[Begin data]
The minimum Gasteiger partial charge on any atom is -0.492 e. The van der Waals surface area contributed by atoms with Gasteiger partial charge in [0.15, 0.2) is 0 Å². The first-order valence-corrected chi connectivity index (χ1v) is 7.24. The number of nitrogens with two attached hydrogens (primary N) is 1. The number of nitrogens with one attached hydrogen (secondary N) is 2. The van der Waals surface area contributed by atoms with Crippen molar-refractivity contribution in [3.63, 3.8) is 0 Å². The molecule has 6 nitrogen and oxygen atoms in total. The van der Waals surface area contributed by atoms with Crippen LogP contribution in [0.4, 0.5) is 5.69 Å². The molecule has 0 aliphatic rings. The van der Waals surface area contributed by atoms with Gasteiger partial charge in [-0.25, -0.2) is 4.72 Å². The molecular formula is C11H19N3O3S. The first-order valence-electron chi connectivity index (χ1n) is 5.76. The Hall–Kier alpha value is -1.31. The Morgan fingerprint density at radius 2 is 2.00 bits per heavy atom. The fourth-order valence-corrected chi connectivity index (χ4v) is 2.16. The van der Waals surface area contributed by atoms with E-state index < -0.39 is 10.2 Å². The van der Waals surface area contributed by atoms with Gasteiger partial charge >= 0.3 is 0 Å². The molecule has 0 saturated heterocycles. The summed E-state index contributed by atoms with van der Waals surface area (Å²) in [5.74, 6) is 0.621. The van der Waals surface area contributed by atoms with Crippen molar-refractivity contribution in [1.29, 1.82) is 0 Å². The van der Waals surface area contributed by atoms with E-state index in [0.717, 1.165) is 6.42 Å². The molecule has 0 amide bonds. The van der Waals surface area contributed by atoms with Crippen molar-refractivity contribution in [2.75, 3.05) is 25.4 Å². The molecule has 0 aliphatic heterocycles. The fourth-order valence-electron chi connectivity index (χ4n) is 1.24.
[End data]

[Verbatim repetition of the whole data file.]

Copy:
The minimum Gasteiger partial charge on any atom is -0.492 e. The van der Waals surface area contributed by atoms with Gasteiger partial charge in [0.15, 0.2) is 0 Å². The first-order valence-corrected chi connectivity index (χ1v) is 7.24. The number of nitrogens with two attached hydrogens (primary N) is 1. The number of nitrogens with one attached hydrogen (secondary N) is 2. The van der Waals surface area contributed by atoms with Crippen molar-refractivity contribution in [3.63, 3.8) is 0 Å². The molecule has 6 nitrogen and oxygen atoms in total. The van der Waals surface area contributed by atoms with Crippen LogP contribution in [0.4, 0.5) is 5.69 Å². The molecule has 0 aliphatic rings. The van der Waals surface area contributed by atoms with Gasteiger partial charge in [-0.25, -0.2) is 4.72 Å². The molecular formula is C11H19N3O3S. The first-order valence-electron chi connectivity index (χ1n) is 5.76. The Hall–Kier alpha value is -1.31. The Morgan fingerprint density at radius 2 is 2.00 bits per heavy atom. The fourth-order valence-corrected chi connectivity index (χ4v) is 2.16. The van der Waals surface area contributed by atoms with E-state index < -0.39 is 10.2 Å². The van der Waals surface area contributed by atoms with Gasteiger partial charge >= 0.3 is 0 Å². The molecule has 0 saturated heterocycles. The summed E-state index contributed by atoms with van der Waals surface area (Å²) in [5.74, 6) is 0.621. The van der Waals surface area contributed by atoms with Crippen molar-refractivity contribution in [1.29, 1.82) is 0 Å². The van der Waals surface area contributed by atoms with E-state index in [0.717, 1.165) is 6.42 Å². The molecule has 0 amide bonds. The van der Waals surface area contributed by atoms with Crippen molar-refractivity contribution in [2.75, 3.05) is 25.4 Å². The molecule has 0 aliphatic heterocycles. The fourth-order valence-electron chi connectivity index (χ4n) is 1.24.